Rest of the World has a weirdly fascinating article on the growing werewolf erotica industry. Yes, really. There's apparently a huge market for app-based pulp serials from services such as Dreame, GoodNovel, Webnovel, and Fizzo. In China alone, these web-based novels are a $3.7B business.
But what the article mainly focuses on are the gig economy workers cranking out these formulaic fables. Many of them come from places such as the Philippines, Nigeria, and Mexico, where $300 for a novelette-length werewolf yarn might be worth their time. But that comes with a catch: they have to write in English, for English speaking readers, who are interested in stories set in America … even if the readers themselves are coming from the same countries as the writers.
The central characters of many of Dreame's most beloved werewolf novels often inhabit Americanized settings, but the authors don't typically live in the U.S. Rather, they come from countries like Mexico, the Philippines, Nigeria, and China – and often write novels in their second or third language. One student in Bangladesh, who writes under the pen name Anamika, spends five hours a day, seven days per week writing romance novels. She ends each chapter with a cliffhanger to keep readers hooked. Each book earns her up to $300, along with adoring messages from Western fans. "They are very sweet," she said. "Their comments are my encouragement."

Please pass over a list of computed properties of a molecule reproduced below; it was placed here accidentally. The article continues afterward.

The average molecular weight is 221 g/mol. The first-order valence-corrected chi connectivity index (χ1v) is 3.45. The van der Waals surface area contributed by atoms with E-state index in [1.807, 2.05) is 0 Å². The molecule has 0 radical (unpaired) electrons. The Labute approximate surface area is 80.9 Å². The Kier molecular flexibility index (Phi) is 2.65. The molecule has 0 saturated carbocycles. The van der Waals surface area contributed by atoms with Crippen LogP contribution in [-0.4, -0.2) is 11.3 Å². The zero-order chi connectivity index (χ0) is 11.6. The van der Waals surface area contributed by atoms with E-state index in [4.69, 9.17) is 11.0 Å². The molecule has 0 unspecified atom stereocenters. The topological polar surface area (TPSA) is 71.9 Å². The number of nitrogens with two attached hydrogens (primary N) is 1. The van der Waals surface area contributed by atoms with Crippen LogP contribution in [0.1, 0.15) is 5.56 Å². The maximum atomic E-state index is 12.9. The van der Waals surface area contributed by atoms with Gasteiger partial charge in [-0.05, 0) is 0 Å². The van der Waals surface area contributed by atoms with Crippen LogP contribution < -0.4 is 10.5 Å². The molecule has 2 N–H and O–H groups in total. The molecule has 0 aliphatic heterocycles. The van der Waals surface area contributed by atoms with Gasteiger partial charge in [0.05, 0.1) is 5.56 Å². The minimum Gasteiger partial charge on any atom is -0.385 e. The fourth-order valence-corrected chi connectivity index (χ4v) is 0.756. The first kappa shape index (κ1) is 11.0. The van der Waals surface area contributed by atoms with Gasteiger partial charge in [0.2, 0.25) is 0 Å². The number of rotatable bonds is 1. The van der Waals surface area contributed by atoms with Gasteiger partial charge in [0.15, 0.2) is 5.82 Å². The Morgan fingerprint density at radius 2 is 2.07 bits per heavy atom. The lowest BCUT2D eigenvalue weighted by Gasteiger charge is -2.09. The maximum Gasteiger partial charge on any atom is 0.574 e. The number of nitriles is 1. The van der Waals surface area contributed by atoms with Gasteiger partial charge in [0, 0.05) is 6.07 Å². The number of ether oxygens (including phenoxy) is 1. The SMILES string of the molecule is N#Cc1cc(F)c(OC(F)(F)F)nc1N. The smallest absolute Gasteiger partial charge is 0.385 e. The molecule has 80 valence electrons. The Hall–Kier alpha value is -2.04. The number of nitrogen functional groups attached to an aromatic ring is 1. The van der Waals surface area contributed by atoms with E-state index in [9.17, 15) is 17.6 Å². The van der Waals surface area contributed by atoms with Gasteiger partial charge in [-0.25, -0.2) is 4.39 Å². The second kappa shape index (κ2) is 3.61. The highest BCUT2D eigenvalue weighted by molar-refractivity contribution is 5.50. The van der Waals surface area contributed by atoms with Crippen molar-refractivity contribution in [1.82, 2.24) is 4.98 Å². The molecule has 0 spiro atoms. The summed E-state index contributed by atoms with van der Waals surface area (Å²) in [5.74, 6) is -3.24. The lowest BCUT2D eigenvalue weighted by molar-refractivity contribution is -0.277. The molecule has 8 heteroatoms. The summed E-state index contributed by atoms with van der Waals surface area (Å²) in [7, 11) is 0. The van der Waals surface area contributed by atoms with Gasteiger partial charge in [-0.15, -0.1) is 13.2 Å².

The emerging web novel industry spans the globe, taking a business model from Asia, assembling a global supply chain of authors in lower-income countries, and paying them to churn out thousands of words a day for English-speaking readers in the West. Rest of World spoke to four current and former employees at these platforms, who described how the art of novel writing is broken down into a formula to be followed: take a popular theme like werewolves, sprinkle it with certain tropes like a forbidden romance, and write as many chapters as you can. Some novels have hundreds of chapters, most ending on a cliffhanger to keep readers engaged and eager to read on.
There's a lot to unpack and explore here about western influence, and cultural erasure, and colonialism, and also the fact that, well, sometimes people like what they like, and you've got to give it to them if you want to make any money.
Also, if you're interested in writing your own werewolf erotica, GoodNovel has a great how-to guide, to help make sure your howling tale fits the best-selling formula.
Inside the global gig economy of werewolf erotica [Viola Zhou and Meaghan Tobin / Rest of the World]